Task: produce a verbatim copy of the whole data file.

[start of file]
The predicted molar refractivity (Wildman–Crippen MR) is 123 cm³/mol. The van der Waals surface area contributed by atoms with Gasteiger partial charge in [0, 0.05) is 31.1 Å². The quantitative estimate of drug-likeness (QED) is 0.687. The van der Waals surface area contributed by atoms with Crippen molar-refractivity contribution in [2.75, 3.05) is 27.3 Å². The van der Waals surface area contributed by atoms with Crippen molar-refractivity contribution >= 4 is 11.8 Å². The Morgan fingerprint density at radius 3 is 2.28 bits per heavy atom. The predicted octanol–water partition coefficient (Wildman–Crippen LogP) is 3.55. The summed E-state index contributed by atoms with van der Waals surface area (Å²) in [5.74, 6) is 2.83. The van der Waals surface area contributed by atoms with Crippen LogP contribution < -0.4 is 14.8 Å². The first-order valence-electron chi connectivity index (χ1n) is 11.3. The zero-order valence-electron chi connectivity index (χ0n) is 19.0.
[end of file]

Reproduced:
The predicted molar refractivity (Wildman–Crippen MR) is 123 cm³/mol. The van der Waals surface area contributed by atoms with Gasteiger partial charge in [0, 0.05) is 31.1 Å². The quantitative estimate of drug-likeness (QED) is 0.687. The van der Waals surface area contributed by atoms with Crippen molar-refractivity contribution in [2.75, 3.05) is 27.3 Å². The van der Waals surface area contributed by atoms with Crippen molar-refractivity contribution >= 4 is 11.8 Å². The Morgan fingerprint density at radius 3 is 2.28 bits per heavy atom. The predicted octanol–water partition coefficient (Wildman–Crippen LogP) is 3.55. The summed E-state index contributed by atoms with van der Waals surface area (Å²) in [5.74, 6) is 2.83. The van der Waals surface area contributed by atoms with Crippen LogP contribution < -0.4 is 14.8 Å². The first-order valence-electron chi connectivity index (χ1n) is 11.3. The zero-order valence-electron chi connectivity index (χ0n) is 19.0.